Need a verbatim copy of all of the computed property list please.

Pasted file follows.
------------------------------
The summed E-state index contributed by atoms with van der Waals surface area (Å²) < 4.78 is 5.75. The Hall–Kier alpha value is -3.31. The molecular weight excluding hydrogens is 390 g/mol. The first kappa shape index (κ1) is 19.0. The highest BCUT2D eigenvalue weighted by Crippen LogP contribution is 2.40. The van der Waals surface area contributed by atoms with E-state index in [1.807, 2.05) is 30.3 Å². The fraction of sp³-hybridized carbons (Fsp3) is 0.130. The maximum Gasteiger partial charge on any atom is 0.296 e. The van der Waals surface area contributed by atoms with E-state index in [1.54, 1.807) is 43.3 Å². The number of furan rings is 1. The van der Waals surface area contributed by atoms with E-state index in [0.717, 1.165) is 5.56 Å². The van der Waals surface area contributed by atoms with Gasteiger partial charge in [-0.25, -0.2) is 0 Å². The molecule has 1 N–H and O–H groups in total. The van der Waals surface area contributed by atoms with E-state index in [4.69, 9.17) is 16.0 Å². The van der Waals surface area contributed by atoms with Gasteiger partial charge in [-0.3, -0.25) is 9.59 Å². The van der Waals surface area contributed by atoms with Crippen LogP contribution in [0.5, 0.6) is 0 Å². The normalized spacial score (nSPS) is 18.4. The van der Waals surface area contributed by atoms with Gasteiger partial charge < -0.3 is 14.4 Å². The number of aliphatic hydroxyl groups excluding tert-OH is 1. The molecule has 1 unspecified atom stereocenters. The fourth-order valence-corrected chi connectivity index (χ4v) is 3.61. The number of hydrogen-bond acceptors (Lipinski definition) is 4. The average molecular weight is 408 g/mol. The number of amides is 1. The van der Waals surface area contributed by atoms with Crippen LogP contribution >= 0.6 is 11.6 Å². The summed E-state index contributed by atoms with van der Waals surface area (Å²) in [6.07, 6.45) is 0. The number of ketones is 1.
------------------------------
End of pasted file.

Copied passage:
The summed E-state index contributed by atoms with van der Waals surface area (Å²) < 4.78 is 5.75. The Hall–Kier alpha value is -3.31. The molecular weight excluding hydrogens is 390 g/mol. The first kappa shape index (κ1) is 19.0. The highest BCUT2D eigenvalue weighted by Crippen LogP contribution is 2.40. The van der Waals surface area contributed by atoms with E-state index in [1.807, 2.05) is 30.3 Å². The fraction of sp³-hybridized carbons (Fsp3) is 0.130. The maximum Gasteiger partial charge on any atom is 0.296 e. The van der Waals surface area contributed by atoms with E-state index in [1.54, 1.807) is 43.3 Å². The number of furan rings is 1. The van der Waals surface area contributed by atoms with E-state index in [0.717, 1.165) is 5.56 Å². The van der Waals surface area contributed by atoms with Gasteiger partial charge in [-0.25, -0.2) is 0 Å². The molecule has 1 N–H and O–H groups in total. The van der Waals surface area contributed by atoms with E-state index in [4.69, 9.17) is 16.0 Å². The van der Waals surface area contributed by atoms with Gasteiger partial charge in [-0.3, -0.25) is 9.59 Å². The van der Waals surface area contributed by atoms with Crippen LogP contribution in [0.5, 0.6) is 0 Å². The normalized spacial score (nSPS) is 18.4. The van der Waals surface area contributed by atoms with Gasteiger partial charge < -0.3 is 14.4 Å². The number of aliphatic hydroxyl groups excluding tert-OH is 1. The molecule has 1 unspecified atom stereocenters. The fourth-order valence-corrected chi connectivity index (χ4v) is 3.61. The number of hydrogen-bond acceptors (Lipinski definition) is 4. The average molecular weight is 408 g/mol. The number of amides is 1. The van der Waals surface area contributed by atoms with Crippen LogP contribution >= 0.6 is 11.6 Å². The summed E-state index contributed by atoms with van der Waals surface area (Å²) in [6.07, 6.45) is 0. The number of ketones is 1.